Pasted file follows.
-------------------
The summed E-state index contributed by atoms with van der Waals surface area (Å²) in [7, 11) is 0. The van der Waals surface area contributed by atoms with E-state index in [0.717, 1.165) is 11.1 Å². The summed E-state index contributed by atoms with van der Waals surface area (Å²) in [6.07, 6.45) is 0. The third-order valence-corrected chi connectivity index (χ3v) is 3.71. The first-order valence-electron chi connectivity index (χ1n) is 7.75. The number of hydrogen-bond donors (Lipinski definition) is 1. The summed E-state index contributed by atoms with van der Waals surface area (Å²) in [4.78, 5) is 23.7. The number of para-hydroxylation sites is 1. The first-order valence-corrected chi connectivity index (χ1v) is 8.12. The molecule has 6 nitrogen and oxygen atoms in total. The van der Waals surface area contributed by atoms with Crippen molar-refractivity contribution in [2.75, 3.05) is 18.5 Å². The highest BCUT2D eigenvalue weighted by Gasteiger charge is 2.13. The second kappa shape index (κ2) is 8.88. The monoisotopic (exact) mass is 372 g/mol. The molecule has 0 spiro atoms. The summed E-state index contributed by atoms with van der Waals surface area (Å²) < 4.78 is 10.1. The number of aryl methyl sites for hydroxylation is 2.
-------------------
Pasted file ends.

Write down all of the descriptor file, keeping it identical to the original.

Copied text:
The summed E-state index contributed by atoms with van der Waals surface area (Å²) in [7, 11) is 0. The van der Waals surface area contributed by atoms with E-state index in [0.717, 1.165) is 11.1 Å². The summed E-state index contributed by atoms with van der Waals surface area (Å²) in [6.07, 6.45) is 0. The third-order valence-corrected chi connectivity index (χ3v) is 3.71. The first-order valence-electron chi connectivity index (χ1n) is 7.75. The number of hydrogen-bond donors (Lipinski definition) is 1. The summed E-state index contributed by atoms with van der Waals surface area (Å²) in [4.78, 5) is 23.7. The number of para-hydroxylation sites is 1. The first-order valence-corrected chi connectivity index (χ1v) is 8.12. The molecule has 6 nitrogen and oxygen atoms in total. The van der Waals surface area contributed by atoms with Crippen molar-refractivity contribution in [2.75, 3.05) is 18.5 Å². The highest BCUT2D eigenvalue weighted by Gasteiger charge is 2.13. The second kappa shape index (κ2) is 8.88. The monoisotopic (exact) mass is 372 g/mol. The molecule has 0 spiro atoms. The summed E-state index contributed by atoms with van der Waals surface area (Å²) < 4.78 is 10.1. The number of aryl methyl sites for hydroxylation is 2.